In case you are curious to try it out, the recipe can be found here on Natural Papa’s Blog.

If you want to learn more about the benefits of flax seed, WebMD, Flax Seed Heath and Women’s Fitness all have great information.

Vegan: The New Ethics of Eating – Book Review

 

Vegan

Vegan: The New Ethics of Eating by Erik Marcus

 

When I picked up the revised edition of Vegan: The New Ethics of Eating by Erik Marcus at my local library, I wasn’t sure what to expect. I hadn’t read a book about vegan issues in a while and as I flipped through the pages deciding whether to check it out or not, the content seemed interesting and broad enough to retain my interest. It did much more than that!

Erik starts the book with Part I: To Your Health. It looks at the state of our nation’s health and our quality of life. He highlights Dr. Dean Ornish’s work, including personal stories about people who have suffered from heart disease. Cancer and The China Project are also examined and links are shown that the consumption of animal products can trigger the development of colon, breast and prostate cancers. Of course, a section about health benefits without weight loss would be incomplete, so he also talks about how a vegan diet can easily reduce your body weight to its optimal level and discusses the work of Dr. Terry Shintani.

The ‘Perfect Food Isn’t’ chapter was of particular interest to me because I experience a dramatic shift in the happiness of my body when I cut out dairy products and I am dismayed by the implications of the constant barrage of messages to drink milk and eat cheese that we experience as Americans. Mr. Marcus does the topic justice by explaining what dairy does to your body and how we are being manipulated by special interests.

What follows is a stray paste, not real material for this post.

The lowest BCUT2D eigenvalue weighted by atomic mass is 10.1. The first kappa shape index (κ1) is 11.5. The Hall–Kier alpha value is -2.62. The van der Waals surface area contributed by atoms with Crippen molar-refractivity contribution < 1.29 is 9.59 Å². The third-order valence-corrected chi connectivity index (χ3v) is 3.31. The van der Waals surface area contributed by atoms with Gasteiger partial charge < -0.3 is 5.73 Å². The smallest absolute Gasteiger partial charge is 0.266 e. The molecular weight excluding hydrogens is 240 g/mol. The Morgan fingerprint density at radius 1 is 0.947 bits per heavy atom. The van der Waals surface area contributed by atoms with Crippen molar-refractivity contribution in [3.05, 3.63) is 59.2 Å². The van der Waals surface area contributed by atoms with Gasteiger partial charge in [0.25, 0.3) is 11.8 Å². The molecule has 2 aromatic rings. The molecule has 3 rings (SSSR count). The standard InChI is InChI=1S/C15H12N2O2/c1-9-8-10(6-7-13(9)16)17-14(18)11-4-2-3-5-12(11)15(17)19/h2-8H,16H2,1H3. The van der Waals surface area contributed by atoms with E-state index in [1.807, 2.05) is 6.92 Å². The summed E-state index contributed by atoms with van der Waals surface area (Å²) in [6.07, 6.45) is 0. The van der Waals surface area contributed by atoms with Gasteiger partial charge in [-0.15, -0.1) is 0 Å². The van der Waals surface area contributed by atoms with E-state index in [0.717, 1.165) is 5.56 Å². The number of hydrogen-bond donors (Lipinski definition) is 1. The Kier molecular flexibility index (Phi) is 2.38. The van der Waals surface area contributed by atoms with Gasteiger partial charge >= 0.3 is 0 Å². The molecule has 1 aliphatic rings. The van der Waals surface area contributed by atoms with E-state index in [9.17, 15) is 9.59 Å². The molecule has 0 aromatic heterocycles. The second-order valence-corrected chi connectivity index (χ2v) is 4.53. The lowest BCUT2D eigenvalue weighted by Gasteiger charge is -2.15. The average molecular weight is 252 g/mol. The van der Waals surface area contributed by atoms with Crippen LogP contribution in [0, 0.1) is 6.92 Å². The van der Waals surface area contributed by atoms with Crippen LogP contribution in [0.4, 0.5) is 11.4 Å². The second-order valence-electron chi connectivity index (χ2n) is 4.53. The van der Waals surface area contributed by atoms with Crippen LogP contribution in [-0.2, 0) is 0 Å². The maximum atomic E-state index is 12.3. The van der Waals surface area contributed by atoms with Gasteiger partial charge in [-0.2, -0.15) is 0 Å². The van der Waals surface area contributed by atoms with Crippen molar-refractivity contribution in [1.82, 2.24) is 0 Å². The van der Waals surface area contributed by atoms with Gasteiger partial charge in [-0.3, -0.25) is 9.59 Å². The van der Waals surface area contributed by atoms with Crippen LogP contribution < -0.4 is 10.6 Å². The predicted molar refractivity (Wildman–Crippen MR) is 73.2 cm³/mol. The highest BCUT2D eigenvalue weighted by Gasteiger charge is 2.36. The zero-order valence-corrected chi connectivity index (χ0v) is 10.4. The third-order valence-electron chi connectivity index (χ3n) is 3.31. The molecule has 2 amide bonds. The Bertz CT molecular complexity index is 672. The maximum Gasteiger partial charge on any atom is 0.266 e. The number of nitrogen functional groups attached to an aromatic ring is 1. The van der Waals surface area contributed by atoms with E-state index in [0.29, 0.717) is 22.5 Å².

The final chapter in this section was the most eye opening for me. It is entitled; ‘How Now, Mad Cow.’ I had no idea what was going on in the 80’s regarding mad cow disease. Now I know that was intentional. I also didn’t fully understand that a discussion on Oprah Winfrey’s show between Howard Lyman and Dr. Gary Weber about the disease was what spawned the well known lawsuit she endured. I also know much more about how this disease proliferates and how we as a species are seriously compromising the health of ourselves and our children (throughout the world) by consuming beef products from factory farms.

Part II starts off with Rescued! a chapter about Gene and Lorri Bausten who started Farm Sanctuary. The chapter Chickens and Eggs is next with a devastatingly complete depiction of the horrific conditions of poultry which are used for egg production or slaughtered for meat. If you are a Vegetarian who eats eggs, you may want to take a look at this chapter before your next shopping trip.